Today’s Headlines

More headlines at Streetsblog USA

  • Larry Littlefield

    How about a helmet for all vehicles?

    Since I bike more than I drive, I feel funny when I get in a car without one.

  • BridgeTroll

    Helmet article is bizarre red herring, but did he actually name his son Pendray Winkleman? Poor kid has bigger problems.

  • djx

    I found it bizarre for someone from Columbia’s School of Public Health to argue from anecdote about such a complex public health issue. But then I looked at his bio – he’s in healthcare marketing. Nothing wrong with that, but quite different from studying what policies and practices improve public health.

  • ohnonononono

    You can’t argue that deaths wouldn’t be prevented if all motorists wore helmets. It’s a fact.

  • Simon Phearson

    Considering that many pedestrian deaths caused by drivers arise due to their hitting their heads with force, arguably everyone, everywhere, should be wearing helmets whenever they are in any space where drivers might potentially be.

    Makes you wonder what the true source of risk is…

  • ohnonononono

    Not only anecdote, an intensely personal experience where emotion is bound to cloud a sound, objective perspective on the research on the subject. And an experience where we conveniently don’t know anything about the crash. Was there any evidence that he was hit by a vehicle, did he simply wipe out on the street, hit another bike, an obstruction in the road? Was he speeding recklessly through Central Park, puttering around Union Square? Context matters. There’s a reason professional cyclists wear helmets in the Tour de France, just like race car drivers wear helmets during races. That has little parallel to street biking at reasonable speeds taking proper procautions. I also assume his son was not on a Citi Bike, so his call for a law for Citi Bike users seems particularly misplaced with their low top speeds.

  • Kevin Love

    Far many car drivers and pedestrians suffer head injuries than cyclists. They all should be mandated by law to wear helmets at all times.

    Or we could go after the actual cause of the danger…

  • AMH

    My thoughts exactly. So many bizzarre statements–“cyclists weaving in and out of traffic, ignoring bike lanes” is self explanatory–how do you stay in the bike lane if you are boxed in by motor vehicles? And it’s unfortunately true that cyclists are risking their lives, which is why we need to make cycling safer, not “crack down” on cyclists.

  • BBnet3000

    Translations for windshield perspective bullshit:
    “Ignoring bike lanes” = avoiding getting doored
    “Weaving in and out of traffic” = going around double parked cars or filtering to the front when traffic backs up

  • Vooch

    Columbia health marketing prof is simply Channeling Robert Moses. Note the reference to his wife driving from Harriman at the speed of light. If truely cared about protecting cyclists, he’d be arguing for a extensive network of PBLs of 500 miles in 5 Boros

  • WalkingNPR

    Exactly–but from a marketing perspective, he’s got it right. Emotional anecdote is exactly what you lead with to communicate to the public. That’s the problem with us in public health–we lead with statistics and results of research trials because that’s what’s respected in the scientific fields. In communicating to the public, one story is more effective than endless trials. Too bad he’s either ignorant of or just plain ignoring the facts.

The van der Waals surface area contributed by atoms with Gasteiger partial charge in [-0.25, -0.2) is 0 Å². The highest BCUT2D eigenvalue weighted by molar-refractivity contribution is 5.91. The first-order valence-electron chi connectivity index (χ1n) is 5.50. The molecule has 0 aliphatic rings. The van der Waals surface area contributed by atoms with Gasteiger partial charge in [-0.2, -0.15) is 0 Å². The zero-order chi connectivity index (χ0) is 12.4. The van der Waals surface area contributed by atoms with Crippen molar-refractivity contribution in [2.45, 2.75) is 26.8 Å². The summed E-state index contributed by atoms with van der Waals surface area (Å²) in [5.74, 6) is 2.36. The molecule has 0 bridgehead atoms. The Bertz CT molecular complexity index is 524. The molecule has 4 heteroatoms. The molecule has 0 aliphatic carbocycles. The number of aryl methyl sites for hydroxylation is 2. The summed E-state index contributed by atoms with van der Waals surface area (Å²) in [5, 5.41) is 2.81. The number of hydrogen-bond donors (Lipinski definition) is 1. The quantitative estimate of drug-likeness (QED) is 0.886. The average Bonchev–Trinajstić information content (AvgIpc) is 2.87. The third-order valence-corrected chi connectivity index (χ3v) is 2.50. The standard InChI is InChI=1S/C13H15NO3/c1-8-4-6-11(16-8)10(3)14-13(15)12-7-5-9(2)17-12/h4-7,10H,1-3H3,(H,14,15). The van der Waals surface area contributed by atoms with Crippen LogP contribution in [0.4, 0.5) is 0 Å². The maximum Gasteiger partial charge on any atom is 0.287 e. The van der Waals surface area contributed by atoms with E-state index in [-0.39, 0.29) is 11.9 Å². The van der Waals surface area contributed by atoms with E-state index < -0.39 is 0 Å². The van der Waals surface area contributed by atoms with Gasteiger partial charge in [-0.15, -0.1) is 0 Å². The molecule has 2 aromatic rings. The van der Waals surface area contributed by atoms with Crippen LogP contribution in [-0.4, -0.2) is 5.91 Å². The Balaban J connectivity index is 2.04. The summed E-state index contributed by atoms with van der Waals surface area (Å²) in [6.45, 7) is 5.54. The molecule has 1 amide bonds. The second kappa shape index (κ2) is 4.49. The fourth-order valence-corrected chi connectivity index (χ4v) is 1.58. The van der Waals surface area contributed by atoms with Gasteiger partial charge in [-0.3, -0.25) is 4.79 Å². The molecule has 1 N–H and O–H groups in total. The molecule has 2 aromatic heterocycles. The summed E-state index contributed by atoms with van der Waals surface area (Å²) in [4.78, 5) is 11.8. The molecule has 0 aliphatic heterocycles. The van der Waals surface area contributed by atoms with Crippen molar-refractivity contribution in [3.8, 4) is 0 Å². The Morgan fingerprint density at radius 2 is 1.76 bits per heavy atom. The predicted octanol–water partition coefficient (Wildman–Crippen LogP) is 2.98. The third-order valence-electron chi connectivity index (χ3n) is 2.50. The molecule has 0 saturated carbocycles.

• Larry Littlefield

    I’m surprised the Post didn’t include an advice column.

    “What to say if you run over a pedestrian or cyclist with the right of way, to get off the hook.”

    Of course one size fits all advice won’t cut it. Are they dead or not? Are there witnesses, and are they the type of people who can be trusted to say the right thing? And most important, are there cameras?

  • AMH

    Exactly–I noticed that too, and thank God she didn’t kill anyone.

  • WalkingNPR

    Agreed–that did not go unnoticed. For all we know, he could have been mountain biking, which is a situation in which it might actually make sense to wear a helmet, since the greatest risk probably is a high-speed tumble off the bike rather than being run over by a car. Much like the comment Vooch points out below, re: his wife “speeding” down to his son’s bedside, his windshield perspective was showing.

  • AMH

    That last DNA link just goes to the Streetsblog plaza article.

  • fixed

  • com63

    Dear MTA, please rename the Jamaica-Van Wyck stop a name that does not have “Jamaica” in it. Please rename Sutphin Blvd, Archer Ave to “Jamaica” so it shares the name with the LIRR and Airtrain stop at the same location. The status quo is needlessly confusing. I feel bad for the out of towners who have to take the E train to the airport, especially when the E runs on the F suddenly.

  • Nathan Rosenquist

    That dissonance made my hair bristle. Your son probably just got hit by a car and is in intensive care and so your wife is driving like a maniac to be at his side.

  • This was a good nugget:

    “My wife arrived, having driven at the speed of light down from Harriman State Park.”

    I get that it’s just a figure of speech, but speeding might be a tad more dangerous than not wearing a bike helmet.

  • AMH

    Simplification is a good idea, but the current station name tells you exactly where it’s located (intersection of Jamaica Av/Van Wyck Blvd), as do the names of the Sutphin-Archer and Parsons-Archer stations.

  • Susanmmcdaniels1

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